In my travels around the Web recently, I ran across an interesting article at Roanoke.com on rules for retirement. The author, economist and former money manager James P. Savage III, was taking issue with an article he'd read that offered 10 bits of retirement guidance. Savage offered what he considers a more useful set of rules, tailored to those who are preparing to plan for retirement. Here are his four rules, in a nutshell:
- "Get the best education you can. with little or no education the jobs available to you will be few, boring and may be hazardous to your health (which, at least, would cut down on your need for retirement planning)." He encourages lifelong learning, too. (Check out our educational How-to Guides.)
- "Delay getting married at least until you are in your mid- to late 20s. Having two children will be a challenge for even the most affluent couples. Having more than two children entails too much risk and expense."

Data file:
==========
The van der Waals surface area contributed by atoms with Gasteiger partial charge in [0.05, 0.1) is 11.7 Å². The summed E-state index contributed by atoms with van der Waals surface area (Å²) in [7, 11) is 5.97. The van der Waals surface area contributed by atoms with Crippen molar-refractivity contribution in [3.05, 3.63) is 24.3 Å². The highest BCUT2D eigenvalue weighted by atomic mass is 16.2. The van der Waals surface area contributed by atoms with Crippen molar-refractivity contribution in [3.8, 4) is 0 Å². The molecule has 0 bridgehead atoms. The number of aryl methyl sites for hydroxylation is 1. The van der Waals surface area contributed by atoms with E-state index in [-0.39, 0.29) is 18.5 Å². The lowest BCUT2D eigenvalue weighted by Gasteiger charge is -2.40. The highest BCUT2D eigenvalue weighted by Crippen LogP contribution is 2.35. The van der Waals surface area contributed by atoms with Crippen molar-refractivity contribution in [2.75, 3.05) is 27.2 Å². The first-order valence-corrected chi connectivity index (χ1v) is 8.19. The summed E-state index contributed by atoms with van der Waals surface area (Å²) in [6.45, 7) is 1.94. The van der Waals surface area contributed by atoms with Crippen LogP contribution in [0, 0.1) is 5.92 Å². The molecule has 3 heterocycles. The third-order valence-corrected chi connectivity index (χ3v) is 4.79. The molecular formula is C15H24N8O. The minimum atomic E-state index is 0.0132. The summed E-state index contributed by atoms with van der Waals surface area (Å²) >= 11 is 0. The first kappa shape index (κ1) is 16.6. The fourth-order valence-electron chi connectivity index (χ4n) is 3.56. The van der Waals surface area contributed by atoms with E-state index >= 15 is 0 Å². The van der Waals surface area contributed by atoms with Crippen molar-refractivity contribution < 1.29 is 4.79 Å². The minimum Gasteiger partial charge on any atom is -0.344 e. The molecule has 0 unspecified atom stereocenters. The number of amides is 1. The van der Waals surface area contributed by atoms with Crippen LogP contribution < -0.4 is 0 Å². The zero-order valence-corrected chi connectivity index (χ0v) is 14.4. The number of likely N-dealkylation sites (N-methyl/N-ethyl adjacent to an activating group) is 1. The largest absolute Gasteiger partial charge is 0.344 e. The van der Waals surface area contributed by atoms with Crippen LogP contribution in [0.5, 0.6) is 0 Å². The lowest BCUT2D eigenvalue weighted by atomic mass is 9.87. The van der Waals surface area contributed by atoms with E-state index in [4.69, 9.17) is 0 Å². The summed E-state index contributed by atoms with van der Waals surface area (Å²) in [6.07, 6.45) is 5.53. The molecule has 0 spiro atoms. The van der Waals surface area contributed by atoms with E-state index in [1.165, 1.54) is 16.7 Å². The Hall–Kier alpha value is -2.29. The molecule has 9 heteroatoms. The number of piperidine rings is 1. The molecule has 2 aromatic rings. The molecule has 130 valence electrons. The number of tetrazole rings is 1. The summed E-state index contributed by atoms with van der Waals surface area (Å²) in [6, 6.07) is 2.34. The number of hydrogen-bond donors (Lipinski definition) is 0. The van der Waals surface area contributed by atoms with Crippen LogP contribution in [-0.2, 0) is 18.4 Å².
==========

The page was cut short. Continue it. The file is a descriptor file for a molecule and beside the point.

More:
- "Learn how to save money. This requires discipline and practice. Start the learning process early. Learn how owning a home can be a saving and investment program that is the most secure form of saving and investment the average person will be able to accomplish. Forget about the stock market unless and until you have your house paid for and a savings fund in secure, liquid form, equal to at least a couple of years' worth of living expenses."
- "If you must invest in stock market equity securities and have built up the above-mentioned security cushion, learn about 'no load' mutual funds that do not charge a sales or brokerage commission. Learn how to identify the other fees that are charged even by no-load funds.." (Learn all about mutual funds, and grab a free trial of our Champion Funds newsletter to see which promising funds we're recommending.)
I'm afraid that I, too, must now disagree with a set of retirement guidelines -- his.
I agree about the value of learning and won't quibble with his advice to not rush into early marriage and lots of children. It's also smart to look at mutual fund fees and no-load funds. But I think that waiting perhaps 20 or 30 years until you pay off your home before investing in stocks is far from a good idea. Do that and you'll miss out on decades of compounded growth. Long-term standout stocks such as Microsoft
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Longtime Fool contributor Selena Maranjian owns shares of Microsoft and Wal-Mart.